The apostles' words are confirmed when Jesus says, "My kingdom is not of this world. If my kingdom were of this world, my servants would have been fighting, that I might not be delivered over to the Jews. But my kingdom is not from the world." ~John 18:36

Christians must understand that their loyalty is to God above all worldly things, including their political affiliation, country, possessions, wealth, legacy and even family and loved ones. While these things do have importance, the Christian must profess that the Kingdom of God matters most.

Scholar David Koyzis argues in his award-winning book Political Visions and Illusions that modern political ideologies have idolatrous tendencies. Swept up in election day fervor, Christians risk their political heroes becoming idols.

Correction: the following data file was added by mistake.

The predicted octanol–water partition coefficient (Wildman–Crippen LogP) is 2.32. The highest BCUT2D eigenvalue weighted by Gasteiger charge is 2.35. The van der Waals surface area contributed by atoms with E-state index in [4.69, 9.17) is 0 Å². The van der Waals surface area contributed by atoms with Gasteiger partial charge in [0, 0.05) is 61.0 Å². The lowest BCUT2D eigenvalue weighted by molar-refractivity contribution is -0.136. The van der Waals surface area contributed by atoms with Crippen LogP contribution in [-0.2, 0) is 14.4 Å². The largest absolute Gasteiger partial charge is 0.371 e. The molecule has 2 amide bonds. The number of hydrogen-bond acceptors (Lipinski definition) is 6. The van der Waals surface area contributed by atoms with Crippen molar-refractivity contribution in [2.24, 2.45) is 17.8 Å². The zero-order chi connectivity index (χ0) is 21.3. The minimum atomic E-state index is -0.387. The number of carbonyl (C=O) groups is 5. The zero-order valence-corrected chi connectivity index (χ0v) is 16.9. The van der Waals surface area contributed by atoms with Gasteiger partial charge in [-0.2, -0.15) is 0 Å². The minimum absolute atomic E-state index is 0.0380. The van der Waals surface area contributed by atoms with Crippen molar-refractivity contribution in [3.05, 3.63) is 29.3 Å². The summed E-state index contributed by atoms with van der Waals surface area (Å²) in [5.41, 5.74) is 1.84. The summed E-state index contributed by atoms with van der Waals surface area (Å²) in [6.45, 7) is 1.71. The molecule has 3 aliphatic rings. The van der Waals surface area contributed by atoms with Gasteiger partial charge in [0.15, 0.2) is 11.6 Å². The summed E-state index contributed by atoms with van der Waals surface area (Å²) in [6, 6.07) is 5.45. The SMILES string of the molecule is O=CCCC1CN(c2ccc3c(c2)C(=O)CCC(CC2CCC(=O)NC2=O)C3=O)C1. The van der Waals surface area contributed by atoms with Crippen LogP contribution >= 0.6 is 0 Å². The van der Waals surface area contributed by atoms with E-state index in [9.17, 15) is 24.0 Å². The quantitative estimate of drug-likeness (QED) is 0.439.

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Theologian Russell Moore, President of the Ethics and Religious Liberty Commission of the Southern Baptist Convention (SBC), sharply criticized some evangelical Christians for their unconditional support of Donald Trump. For Christians, political allegiance should never supersede loyalty to Jesus Christ.  Christ is their true king, while the president is their servant.

Though Christians are called to be "otherworldly," they are undoubtedly still a part of the world we all live in. A famous Christian adage is, "be in the world, but not of the world."

Christians are meant to be a blessing to all people. Christianity is the largest religion with churches and ministries all over the world. God does not command Christians to be absent in the world. To the contrary, the apostle Paul--a Jew--was called upon to go out into the world among the Gentiles:

"But when it pleased God, who separated me from my mother’s womb and called me through His grace, to reveal His Son in me, that I might preach Him among the Gentiles, I did not immediately confer with flesh and blood, nor did I go up to Jerusalem to those who were apostles before me; but I went to Arabia, and returned again to Damascus." ~Galatians 1:15-17